Bahrain government moves to disband Shia opposition
The government of Bahrain has gone to court seeking to disband two Shia opposition groups.
State media said the ministry of justice and Islamic affairs had "filed a lawsuit to dissolve the Islamic Action Association and al-Wefaq".
The two groups were accused of violating the constitution and "harming social peace and national unity".
The government has used force to put down protests calling for reform of the Gulf state's Sunni monarchy.
Bahrain imposed emergency rule last month after weeks of anti-government protests in the kingdom, where many Shias accuse the monarchy of discrimination.
More than 25 people have been killed in the unrest.
Rights groups say the government has since detained more than 400 people - including human rights activists, doctors, bloggers and opposition supporters.
The daughter of prominent activist Abdulhadi al-Khawaja has said she will continue with a hunger strike she began earlier this week until her father, husband, brother-in-law and uncle are released.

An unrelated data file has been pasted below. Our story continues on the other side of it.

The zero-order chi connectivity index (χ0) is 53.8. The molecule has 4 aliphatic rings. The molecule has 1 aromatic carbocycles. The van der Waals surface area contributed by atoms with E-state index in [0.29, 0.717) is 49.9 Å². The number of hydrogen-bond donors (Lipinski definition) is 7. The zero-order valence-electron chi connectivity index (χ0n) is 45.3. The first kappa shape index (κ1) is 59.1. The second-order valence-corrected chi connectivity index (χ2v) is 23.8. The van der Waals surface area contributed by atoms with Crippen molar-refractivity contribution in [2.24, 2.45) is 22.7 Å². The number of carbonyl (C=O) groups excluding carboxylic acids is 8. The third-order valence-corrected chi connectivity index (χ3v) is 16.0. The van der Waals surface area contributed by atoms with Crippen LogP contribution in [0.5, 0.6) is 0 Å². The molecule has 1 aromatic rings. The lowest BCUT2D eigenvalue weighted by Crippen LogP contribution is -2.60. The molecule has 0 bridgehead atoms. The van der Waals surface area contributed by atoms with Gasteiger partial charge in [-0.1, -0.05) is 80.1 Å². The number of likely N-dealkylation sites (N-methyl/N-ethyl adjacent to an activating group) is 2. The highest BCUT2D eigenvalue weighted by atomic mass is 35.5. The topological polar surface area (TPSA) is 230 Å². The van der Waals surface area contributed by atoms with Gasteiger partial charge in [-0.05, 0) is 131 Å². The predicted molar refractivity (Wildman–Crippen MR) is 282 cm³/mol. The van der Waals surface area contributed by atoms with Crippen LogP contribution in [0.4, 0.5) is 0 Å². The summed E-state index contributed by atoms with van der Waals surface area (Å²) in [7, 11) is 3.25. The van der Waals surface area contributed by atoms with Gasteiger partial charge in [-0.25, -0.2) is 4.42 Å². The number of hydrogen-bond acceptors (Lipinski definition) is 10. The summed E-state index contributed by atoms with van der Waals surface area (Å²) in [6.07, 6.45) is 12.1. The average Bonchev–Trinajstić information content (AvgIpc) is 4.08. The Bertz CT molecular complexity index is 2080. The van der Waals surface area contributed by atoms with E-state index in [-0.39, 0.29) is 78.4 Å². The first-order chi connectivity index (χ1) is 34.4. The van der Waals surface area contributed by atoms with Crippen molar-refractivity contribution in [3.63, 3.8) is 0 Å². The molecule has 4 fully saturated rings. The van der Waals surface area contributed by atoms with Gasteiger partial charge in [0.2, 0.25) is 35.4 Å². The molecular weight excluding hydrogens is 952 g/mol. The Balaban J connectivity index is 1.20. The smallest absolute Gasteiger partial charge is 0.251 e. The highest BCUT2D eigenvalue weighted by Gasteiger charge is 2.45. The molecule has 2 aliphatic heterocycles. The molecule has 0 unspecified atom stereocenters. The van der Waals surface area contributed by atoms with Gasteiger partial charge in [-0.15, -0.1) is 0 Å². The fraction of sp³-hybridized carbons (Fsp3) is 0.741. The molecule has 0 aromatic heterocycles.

They were arrested last weekend.
"In our family we were always taught that freedom is valuable and one should make sacrifices for the sake of freedom, and this is the sacrifice I am making for my family and my country," Zainab al-Khawaja told BBC Arabic.
Al-Wefaq won 18 of the 40 seats in the elected parliament last year but the members resigned their seats in protest over the government crackdown.
The parliament has little power and the cabinet is appointed by the king.
The unrest started on 14 February, when protesters - emboldened by uprisings in Tunisia and Egypt - took to the streets urging democratic reform.
Some called for the overthrow of the monarchy.
The escalating protests prompted the government to impose martial law and invite troops from Sunni-ruled neighbours such as Saudi Arabia and the United Arab Emirates.
Bahrain accuses Iran of fomenting the unrest - a charge Tehran denies.